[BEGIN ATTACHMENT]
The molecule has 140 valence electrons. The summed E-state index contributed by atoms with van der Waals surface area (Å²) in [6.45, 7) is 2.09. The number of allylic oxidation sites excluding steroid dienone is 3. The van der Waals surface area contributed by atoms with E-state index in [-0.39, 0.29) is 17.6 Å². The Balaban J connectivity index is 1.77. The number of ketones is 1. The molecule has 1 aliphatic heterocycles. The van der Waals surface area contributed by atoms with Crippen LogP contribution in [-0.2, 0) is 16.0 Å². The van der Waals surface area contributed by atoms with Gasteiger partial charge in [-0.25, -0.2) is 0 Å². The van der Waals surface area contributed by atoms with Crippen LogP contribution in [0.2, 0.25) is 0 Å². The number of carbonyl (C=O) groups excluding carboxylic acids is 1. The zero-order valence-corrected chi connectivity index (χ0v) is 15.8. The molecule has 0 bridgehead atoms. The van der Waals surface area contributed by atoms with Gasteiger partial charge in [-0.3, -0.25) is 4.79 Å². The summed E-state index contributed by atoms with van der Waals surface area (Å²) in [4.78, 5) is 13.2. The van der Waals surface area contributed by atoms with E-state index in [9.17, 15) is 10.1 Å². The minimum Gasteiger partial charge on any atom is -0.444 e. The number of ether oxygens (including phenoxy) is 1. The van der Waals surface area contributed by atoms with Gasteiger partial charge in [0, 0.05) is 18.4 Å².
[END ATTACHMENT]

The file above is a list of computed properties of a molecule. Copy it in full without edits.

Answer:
The molecule has 140 valence electrons. The summed E-state index contributed by atoms with van der Waals surface area (Å²) in [6.45, 7) is 2.09. The number of allylic oxidation sites excluding steroid dienone is 3. The van der Waals surface area contributed by atoms with E-state index in [-0.39, 0.29) is 17.6 Å². The Balaban J connectivity index is 1.77. The number of ketones is 1. The molecule has 1 aliphatic heterocycles. The van der Waals surface area contributed by atoms with Crippen LogP contribution in [-0.2, 0) is 16.0 Å². The van der Waals surface area contributed by atoms with Gasteiger partial charge in [-0.25, -0.2) is 0 Å². The van der Waals surface area contributed by atoms with Crippen LogP contribution in [0.2, 0.25) is 0 Å². The number of carbonyl (C=O) groups excluding carboxylic acids is 1. The zero-order valence-corrected chi connectivity index (χ0v) is 15.8. The molecule has 0 bridgehead atoms. The van der Waals surface area contributed by atoms with Gasteiger partial charge in [-0.3, -0.25) is 4.79 Å². The summed E-state index contributed by atoms with van der Waals surface area (Å²) in [4.78, 5) is 13.2. The van der Waals surface area contributed by atoms with E-state index in [9.17, 15) is 10.1 Å². The minimum Gasteiger partial charge on any atom is -0.444 e. The number of ether oxygens (including phenoxy) is 1. The van der Waals surface area contributed by atoms with Gasteiger partial charge in [0, 0.05) is 18.4 Å².